Should I Leave it in the Car?

By Beth, Violin/Viola instructor at The Lesson Studio

When one plays a musical instrument, it is important to know not just how to play it, but how to take care of it as well. Almost all instruments are sensitive to heat, humidity, and general handling. This is especially true with violins.

The body of the violin is held together with a special epoxy. While we all know that it is glued together, what we often forget is that this glue is meant to break down at some point and let the instrument come apart. Why? In extreme temperature and/or humidity fluctuations, the wood reacts by expanding or contracting. In order to avoid cracks and further damage, the glue simply ‘lets go,’ allowing your instrument to come out unscathed, minus an open seam.

If you have an open seam on your violin, you need to take it to a luthier or repair shop as soon as possible. Playing on an instrument that has an open seam is dangerous, as the violin is not stable, and certain techniques could seriously compromise the violin structure and sound.

In order to protect your violin against open seams or other damage, it is important that you keep it in a stable temperature/humidity environment. Do not leave your instrument in your car for an extended period of time. What is an extended period of time? More than fifteen minutes. Heat and freezing cold can do equal permanent damage. In the picture on the left, the violin was left in a car, and the varnish melted, creating a wet, smeared finish. On the right, a violin cracked when left in the car. Both scenarios represent repairs worth hundreds of dollars.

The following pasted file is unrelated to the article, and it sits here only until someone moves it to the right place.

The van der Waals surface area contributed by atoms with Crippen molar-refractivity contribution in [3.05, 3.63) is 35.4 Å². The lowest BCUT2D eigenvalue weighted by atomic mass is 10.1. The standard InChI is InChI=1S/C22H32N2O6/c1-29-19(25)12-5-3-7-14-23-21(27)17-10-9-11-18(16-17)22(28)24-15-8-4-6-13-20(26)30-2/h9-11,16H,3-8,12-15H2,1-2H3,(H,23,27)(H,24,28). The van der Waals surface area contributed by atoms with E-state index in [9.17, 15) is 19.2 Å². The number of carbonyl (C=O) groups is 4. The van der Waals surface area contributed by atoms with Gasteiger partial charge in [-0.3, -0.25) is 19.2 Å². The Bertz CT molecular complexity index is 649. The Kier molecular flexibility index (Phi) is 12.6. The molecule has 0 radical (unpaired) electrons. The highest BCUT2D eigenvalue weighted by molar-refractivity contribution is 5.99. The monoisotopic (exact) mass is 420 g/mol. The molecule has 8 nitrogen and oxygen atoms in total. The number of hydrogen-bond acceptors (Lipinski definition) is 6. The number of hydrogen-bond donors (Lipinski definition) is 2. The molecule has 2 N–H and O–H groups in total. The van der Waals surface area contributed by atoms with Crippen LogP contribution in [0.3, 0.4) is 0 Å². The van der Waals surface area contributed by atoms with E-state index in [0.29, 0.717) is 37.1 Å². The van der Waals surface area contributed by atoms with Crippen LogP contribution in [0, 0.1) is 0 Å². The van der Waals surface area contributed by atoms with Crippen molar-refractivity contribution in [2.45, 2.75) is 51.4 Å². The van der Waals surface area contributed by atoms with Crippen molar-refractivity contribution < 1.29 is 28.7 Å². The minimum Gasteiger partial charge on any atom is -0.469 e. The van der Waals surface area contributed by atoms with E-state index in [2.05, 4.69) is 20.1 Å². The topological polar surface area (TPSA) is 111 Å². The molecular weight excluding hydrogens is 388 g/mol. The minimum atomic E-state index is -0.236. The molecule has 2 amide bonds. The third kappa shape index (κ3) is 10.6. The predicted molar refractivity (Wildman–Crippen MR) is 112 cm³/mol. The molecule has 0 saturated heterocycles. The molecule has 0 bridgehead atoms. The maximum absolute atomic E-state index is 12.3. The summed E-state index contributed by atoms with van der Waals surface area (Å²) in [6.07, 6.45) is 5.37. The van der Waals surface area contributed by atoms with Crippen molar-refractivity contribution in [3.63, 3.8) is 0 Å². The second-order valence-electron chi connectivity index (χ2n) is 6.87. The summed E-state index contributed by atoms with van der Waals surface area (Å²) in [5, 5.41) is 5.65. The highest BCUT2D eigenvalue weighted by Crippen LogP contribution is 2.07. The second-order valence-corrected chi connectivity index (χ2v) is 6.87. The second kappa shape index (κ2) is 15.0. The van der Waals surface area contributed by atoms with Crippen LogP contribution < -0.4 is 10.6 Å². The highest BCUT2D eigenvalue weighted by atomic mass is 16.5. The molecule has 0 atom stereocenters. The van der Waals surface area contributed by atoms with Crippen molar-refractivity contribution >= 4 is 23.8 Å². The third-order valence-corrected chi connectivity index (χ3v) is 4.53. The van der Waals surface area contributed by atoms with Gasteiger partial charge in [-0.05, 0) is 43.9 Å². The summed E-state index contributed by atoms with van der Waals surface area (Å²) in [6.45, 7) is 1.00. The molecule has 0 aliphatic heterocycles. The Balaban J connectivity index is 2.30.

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violin_crack1

The above damage to the violins is easily avoidable. Just treat your instrument like it is an animal or human. You wouldn’t leave a dog in a hot car for three hours in the summer, or your child in the car for an hour in the winter with no heat. Your violin is no different. Take your violin with you into the store, restaurant, or work. Most people won’t give you any trouble, and understand that an instrument is something to be protected. Your violin will thank you!!!

Beth Barnadyn, Violin Instructor at The Lesson Studio

Beth Barnadyn

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One Response to “Should I Leave it in the Car?”

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